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Toronto Pride 2015

Here’s a collection: 20 of my best shots from this year’s Toronto Pride week. Most are from the parade on Sunday afternoon. You can view more in a flickr album here.

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Continue reading »

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Queer Capitalism

I observe Toronto’s Pride Week the same way I observe Remembrance Day: with a great deal of skepticism. I want to remember. I want to remember how people struggled to carve out a space for themselves where they can live with a measure of dignity. I want to remember friends and family who succumbed to HIV/AIDS. And I want to celebrate the positive changes that have transformed the city and have made it a better place for everyone to live. Nevertheless, as with Remembrance Day, I feel queasy when I encounter historical revisionism tinkering with the narrative. When (mostly ideological) interests use their positions of power to recast themselves as protagonists in the narrative, I begin to suspect that Pride’s project is never really done.

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Manulife’s Proud sign

During Remembrance Day, we hear a quasi-religious account of blood sacrifice: our forebears spilled their blood to secure our freedom. But in late capitalism, freedom knows only one form of expression: shopping. Pride Week has taken on a similar narrative and financial institutions have cast themselves in the role of principal storyteller: we have always been there to finance LGBTQ struggles.

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TD Bank – Wellesley/Church branch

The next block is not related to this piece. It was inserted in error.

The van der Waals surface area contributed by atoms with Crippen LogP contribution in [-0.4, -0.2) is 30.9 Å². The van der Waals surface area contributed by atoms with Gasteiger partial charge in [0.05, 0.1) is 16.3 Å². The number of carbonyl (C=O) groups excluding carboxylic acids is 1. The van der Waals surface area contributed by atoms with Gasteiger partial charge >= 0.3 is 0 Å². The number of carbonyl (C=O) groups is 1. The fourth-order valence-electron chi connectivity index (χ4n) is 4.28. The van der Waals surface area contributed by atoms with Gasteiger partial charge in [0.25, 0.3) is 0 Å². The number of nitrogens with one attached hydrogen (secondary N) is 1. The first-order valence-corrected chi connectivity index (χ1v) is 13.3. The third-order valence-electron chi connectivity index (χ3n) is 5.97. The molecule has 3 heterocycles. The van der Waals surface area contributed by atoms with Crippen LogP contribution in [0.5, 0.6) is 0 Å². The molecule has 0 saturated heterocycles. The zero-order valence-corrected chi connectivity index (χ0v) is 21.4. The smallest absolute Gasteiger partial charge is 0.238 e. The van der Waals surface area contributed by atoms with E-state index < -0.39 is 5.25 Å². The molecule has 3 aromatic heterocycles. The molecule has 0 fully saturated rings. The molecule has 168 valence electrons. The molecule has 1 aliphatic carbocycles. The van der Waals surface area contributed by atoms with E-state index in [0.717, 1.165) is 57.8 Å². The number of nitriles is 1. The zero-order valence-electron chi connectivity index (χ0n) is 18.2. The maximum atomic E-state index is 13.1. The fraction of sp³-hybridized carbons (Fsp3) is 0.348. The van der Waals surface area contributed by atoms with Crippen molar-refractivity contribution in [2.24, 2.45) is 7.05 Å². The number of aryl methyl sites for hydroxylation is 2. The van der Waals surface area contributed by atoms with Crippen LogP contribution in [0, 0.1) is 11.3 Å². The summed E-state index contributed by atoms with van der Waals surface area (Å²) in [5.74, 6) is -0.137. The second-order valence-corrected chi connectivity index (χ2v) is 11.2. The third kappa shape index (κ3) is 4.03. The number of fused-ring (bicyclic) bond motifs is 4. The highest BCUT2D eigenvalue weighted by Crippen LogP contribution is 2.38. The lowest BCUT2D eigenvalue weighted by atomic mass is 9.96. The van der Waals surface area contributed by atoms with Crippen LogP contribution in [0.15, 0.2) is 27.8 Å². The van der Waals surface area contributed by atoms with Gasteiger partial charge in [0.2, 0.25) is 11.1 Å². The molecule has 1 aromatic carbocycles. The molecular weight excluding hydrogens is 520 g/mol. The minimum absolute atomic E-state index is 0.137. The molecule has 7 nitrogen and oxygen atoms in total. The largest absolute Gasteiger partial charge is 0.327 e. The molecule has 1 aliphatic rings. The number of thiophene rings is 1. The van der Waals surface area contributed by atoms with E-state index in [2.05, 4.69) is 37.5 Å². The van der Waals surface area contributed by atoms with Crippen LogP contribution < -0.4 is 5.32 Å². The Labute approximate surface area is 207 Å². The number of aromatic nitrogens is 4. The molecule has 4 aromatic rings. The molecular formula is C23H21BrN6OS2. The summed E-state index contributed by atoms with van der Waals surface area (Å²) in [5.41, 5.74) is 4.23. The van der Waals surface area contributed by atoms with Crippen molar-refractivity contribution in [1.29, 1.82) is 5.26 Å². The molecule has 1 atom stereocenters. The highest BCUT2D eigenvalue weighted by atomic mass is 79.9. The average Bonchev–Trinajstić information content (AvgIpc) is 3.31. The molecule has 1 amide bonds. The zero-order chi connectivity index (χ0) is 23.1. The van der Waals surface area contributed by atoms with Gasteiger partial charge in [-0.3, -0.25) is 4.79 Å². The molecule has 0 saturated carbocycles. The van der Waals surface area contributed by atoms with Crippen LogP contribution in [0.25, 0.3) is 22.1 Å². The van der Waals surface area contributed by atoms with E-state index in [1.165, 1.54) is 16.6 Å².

Of course it’s a good thing that banks and political parties support Pride and declare solidarity with people who aren’t like BMO’s bowler hat guy. But it does set up a conflict. Isn’t part of Pride’s story tied to its marginal position in relation to power? Maybe capital has engaged in a strategic queering of queer by embracing it. Contested spaces grow murky and people can no longer clearly define what they’re struggling for. Capital is the ultimate force in an egalitarian universe: it doesn’t matter who you are, if the numbers work, we’ll always approve your mortgage.

While Rob Ford was mayor, we enjoyed a brief reversion to the good old days when hatred’s mouthpiece was an unsubtle redneck and the contested ground was easy to mark. Now, our man in office may function more like the banks with what appears to be a gift for expediency. If the numbers work (at the polls or in the budget), he’ll always approve your proposals.

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BMO’s blue-suited bowler hat guy with rainbow flag

Do I need to point out that expediency (whether financial or political) is not the same thing as ethics?

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Queer Community not Gay Capitalism

I will continue to observe Pride Week, as I do Remembrance Day, in part to perform what I regard as an act of witnessing, but mostly out of curiosity. I have questions for our culture and I’m looking for answers. What is the mood of our times? Who holds power? Who’s left out? What happens when those left out suddenly find power sidling up to them? When queer acquires cachet, who holds queer to account? Who queers queer?

World Pride Parade, Toronto, 2014

Our struggles are not an opportunity for corporate advertising

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Pastels Are Grossly Underrated

Child at Toronto Pride Parade

Child at Toronto Pride Parade

Behind Ti-Tom Thai Restaurant, Toronto

Behind Ti-Tom Thai Restaurant, Toronto

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World Pride Toronto – 2014

This is my “Hello World” post to kick off the blog part of davidbarker.photography. And what a way to kick it off! With a massive party. I staked my ground on the northwest corner of Church and Bloor right where all the participants are marshaled and I let it all flow by me. I’ve posted a larger selection to my flickr account.